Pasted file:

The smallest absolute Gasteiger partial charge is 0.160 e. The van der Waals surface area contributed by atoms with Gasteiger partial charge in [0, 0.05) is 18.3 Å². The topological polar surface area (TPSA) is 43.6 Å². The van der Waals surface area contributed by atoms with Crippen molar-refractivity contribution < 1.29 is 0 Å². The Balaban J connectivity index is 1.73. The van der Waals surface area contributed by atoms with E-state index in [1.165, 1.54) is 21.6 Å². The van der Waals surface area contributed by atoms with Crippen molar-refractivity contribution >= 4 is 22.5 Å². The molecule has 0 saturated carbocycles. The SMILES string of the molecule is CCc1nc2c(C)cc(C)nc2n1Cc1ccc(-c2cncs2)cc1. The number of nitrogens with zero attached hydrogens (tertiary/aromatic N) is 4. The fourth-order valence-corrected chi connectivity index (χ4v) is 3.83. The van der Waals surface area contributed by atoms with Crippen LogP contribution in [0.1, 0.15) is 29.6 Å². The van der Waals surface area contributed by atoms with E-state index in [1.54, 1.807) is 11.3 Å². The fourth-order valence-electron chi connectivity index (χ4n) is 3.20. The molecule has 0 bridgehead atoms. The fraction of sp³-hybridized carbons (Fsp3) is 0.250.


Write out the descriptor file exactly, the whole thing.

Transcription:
The smallest absolute Gasteiger partial charge is 0.160 e. The van der Waals surface area contributed by atoms with Gasteiger partial charge in [0, 0.05) is 18.3 Å². The topological polar surface area (TPSA) is 43.6 Å². The van der Waals surface area contributed by atoms with Crippen molar-refractivity contribution < 1.29 is 0 Å². The Balaban J connectivity index is 1.73. The van der Waals surface area contributed by atoms with E-state index in [1.165, 1.54) is 21.6 Å². The van der Waals surface area contributed by atoms with Crippen molar-refractivity contribution >= 4 is 22.5 Å². The molecule has 0 saturated carbocycles. The SMILES string of the molecule is CCc1nc2c(C)cc(C)nc2n1Cc1ccc(-c2cncs2)cc1. The number of nitrogens with zero attached hydrogens (tertiary/aromatic N) is 4. The fourth-order valence-corrected chi connectivity index (χ4v) is 3.83. The van der Waals surface area contributed by atoms with Crippen LogP contribution in [0.1, 0.15) is 29.6 Å². The van der Waals surface area contributed by atoms with E-state index in [1.54, 1.807) is 11.3 Å². The fourth-order valence-electron chi connectivity index (χ4n) is 3.20. The molecule has 0 bridgehead atoms. The fraction of sp³-hybridized carbons (Fsp3) is 0.250.